Doubling New Zealanders' minimum sick leave entitlements could cost businesses about $950,000 million a year.
The Government will today introduce legislation to increase the statutory minimum allowance from five to 10 days a year and would bring New Zealand into line with Australia.
The bill will go through the full select committee process and will likely come into effect late next year.
Minister for Workplace Relations and Safety Michael Wood revealed today doubling sick leave was expected to cost businesses $950,000 million per annum - equating to 0.9 per cent of the country's total wage bill.
"Which is a gross cost which doesn't actually take into account the savings that are made when people don't come into work with sicknesses and pass them on to others and reduce productivity.
"So I think there's actually a net-positive here for employers."
About half of New Zealand employers currently give their staff the statutory minimum.
Wood said he had not received advice on whether the policy could mean job losses.
Currently the bill would not give all employees additional sick leave on the same day - instead employees will receive their increased entitlement depending on when they started.
Wood said this would allow businesses time to prepare.
The bill also keeps the current maximum entitlement which allows any unused sick leave to be carried over up to 20 days annually.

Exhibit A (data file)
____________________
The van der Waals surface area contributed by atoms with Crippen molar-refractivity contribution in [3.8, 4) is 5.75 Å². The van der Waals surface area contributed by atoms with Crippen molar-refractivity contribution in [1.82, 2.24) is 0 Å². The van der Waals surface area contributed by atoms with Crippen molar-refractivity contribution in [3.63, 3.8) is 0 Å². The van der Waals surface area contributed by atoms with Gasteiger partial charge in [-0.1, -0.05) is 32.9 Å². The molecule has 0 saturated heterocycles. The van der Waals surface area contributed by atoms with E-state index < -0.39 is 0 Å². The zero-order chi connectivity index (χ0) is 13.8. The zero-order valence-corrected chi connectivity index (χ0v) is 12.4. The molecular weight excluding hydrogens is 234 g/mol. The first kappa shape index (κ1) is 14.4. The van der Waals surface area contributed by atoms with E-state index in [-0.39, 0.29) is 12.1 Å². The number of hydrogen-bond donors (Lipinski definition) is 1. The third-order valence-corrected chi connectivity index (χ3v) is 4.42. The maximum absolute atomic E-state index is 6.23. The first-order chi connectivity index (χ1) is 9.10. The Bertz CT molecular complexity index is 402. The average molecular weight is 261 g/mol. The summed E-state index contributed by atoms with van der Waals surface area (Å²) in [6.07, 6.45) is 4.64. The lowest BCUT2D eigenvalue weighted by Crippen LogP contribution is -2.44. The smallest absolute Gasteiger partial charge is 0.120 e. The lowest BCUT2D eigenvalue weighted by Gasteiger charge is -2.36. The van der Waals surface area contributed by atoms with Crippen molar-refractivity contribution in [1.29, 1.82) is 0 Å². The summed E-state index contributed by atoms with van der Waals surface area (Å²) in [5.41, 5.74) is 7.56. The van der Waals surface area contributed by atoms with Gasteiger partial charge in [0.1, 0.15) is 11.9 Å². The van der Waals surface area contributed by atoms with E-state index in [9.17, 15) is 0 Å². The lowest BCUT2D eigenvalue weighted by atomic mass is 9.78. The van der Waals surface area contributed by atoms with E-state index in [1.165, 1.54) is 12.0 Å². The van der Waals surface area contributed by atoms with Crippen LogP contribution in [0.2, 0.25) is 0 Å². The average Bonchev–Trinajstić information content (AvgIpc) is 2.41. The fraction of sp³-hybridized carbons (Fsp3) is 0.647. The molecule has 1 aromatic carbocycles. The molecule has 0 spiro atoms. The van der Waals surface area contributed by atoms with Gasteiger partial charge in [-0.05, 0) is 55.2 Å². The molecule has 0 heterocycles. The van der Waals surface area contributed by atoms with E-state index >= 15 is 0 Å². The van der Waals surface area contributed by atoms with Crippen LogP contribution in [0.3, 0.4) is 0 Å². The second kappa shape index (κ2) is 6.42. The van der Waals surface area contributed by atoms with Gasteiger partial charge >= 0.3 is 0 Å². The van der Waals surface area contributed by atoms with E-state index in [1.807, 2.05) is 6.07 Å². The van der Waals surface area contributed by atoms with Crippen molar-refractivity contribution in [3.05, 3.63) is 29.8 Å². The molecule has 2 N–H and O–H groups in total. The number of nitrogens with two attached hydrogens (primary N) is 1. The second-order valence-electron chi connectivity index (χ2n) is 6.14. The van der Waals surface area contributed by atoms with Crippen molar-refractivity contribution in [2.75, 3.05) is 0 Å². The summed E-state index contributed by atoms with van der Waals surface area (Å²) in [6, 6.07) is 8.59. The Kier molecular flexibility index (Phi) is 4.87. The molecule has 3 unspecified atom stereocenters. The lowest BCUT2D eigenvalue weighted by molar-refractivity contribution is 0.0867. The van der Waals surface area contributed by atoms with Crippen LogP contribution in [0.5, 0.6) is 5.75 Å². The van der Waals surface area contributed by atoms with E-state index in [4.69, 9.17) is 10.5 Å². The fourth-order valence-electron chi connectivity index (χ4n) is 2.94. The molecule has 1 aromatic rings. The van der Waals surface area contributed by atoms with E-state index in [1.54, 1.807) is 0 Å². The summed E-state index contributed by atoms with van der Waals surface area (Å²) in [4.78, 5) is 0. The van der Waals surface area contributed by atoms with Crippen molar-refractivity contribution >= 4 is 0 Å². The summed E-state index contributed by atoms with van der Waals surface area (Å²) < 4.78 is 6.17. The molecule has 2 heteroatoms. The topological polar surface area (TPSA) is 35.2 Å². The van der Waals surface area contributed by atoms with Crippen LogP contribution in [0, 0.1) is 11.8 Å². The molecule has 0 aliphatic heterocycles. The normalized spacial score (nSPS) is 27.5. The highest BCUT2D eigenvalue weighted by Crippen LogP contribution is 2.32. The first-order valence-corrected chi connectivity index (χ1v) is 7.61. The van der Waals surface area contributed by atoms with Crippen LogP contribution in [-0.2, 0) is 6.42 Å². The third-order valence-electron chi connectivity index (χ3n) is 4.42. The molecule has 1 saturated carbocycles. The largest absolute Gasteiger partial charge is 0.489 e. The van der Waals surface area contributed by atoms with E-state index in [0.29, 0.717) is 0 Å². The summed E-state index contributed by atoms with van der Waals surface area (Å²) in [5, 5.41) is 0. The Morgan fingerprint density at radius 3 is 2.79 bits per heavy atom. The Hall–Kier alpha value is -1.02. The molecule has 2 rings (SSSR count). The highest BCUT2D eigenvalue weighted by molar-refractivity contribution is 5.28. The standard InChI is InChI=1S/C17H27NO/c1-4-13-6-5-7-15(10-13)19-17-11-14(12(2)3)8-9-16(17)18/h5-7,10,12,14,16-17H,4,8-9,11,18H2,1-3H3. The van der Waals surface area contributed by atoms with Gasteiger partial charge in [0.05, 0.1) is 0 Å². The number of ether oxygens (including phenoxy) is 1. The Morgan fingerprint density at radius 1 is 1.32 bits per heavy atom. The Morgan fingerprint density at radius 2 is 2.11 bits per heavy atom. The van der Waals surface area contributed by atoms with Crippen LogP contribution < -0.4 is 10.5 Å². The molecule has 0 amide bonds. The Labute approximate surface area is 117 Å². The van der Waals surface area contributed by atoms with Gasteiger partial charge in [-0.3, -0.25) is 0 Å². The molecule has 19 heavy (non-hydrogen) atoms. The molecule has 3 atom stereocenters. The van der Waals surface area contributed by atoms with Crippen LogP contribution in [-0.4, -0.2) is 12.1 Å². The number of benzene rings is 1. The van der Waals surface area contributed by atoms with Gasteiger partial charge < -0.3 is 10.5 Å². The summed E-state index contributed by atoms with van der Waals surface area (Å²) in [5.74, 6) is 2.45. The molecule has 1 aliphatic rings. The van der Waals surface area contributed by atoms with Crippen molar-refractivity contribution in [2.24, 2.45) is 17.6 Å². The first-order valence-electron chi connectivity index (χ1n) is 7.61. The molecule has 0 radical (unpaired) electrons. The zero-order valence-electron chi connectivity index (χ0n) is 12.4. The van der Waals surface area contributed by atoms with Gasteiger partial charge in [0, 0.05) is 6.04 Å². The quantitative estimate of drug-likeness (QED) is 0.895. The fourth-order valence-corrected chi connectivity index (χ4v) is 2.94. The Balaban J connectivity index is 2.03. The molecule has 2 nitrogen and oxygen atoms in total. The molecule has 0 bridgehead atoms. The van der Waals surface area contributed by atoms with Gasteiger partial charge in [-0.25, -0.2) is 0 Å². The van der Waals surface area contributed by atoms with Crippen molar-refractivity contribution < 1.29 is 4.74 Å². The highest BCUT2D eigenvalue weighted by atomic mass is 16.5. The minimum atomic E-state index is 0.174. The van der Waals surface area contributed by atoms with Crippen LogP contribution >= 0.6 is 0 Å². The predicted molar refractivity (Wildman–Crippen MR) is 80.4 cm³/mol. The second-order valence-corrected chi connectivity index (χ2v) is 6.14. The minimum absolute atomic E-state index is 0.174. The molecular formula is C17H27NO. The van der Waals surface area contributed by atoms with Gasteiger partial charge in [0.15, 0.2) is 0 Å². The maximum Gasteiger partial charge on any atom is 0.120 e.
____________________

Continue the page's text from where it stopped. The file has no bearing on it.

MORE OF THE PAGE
The Greens have pushed for the bill to be pushed through under urgency so it was in place by Christmas.
But Wood said yesterday that wouldn't happen because they were potentially dealing with thousands of payrolls and needed to give businesses time to prepare.
Increasing sick leave was one of Labour's pre-election promises.
BusinessNZ chief executive Kirk Hope said businesses in general were supportive of the increase to sick leave entitlements, but doubling the minimum requirement would bring "significant additional costs" for some businesses.
He acknowledged that some businesses already offered more than the statutory minimum of 5 days sick leave per year.
"For those that will be required to increase the leave provision it's important that they have sufficient time to be able to factor in the additional costs of those increases. It will also be important for the Government to listen to businesses through the Select Committee process so that they understand the issues some businesses may face when they cannot absorb or pass on increased costs," Hope said.
"Businesses that we have spoken to are very committed to the provision of sick leave and other leave required for healthy people and workplaces. Businesses are also very aware that additional sick leave is likely to be taken for precautionary or isolation purposes during the Covid period. So there's an understanding that sick leave provisions are likely to be fairly well-used in the near future."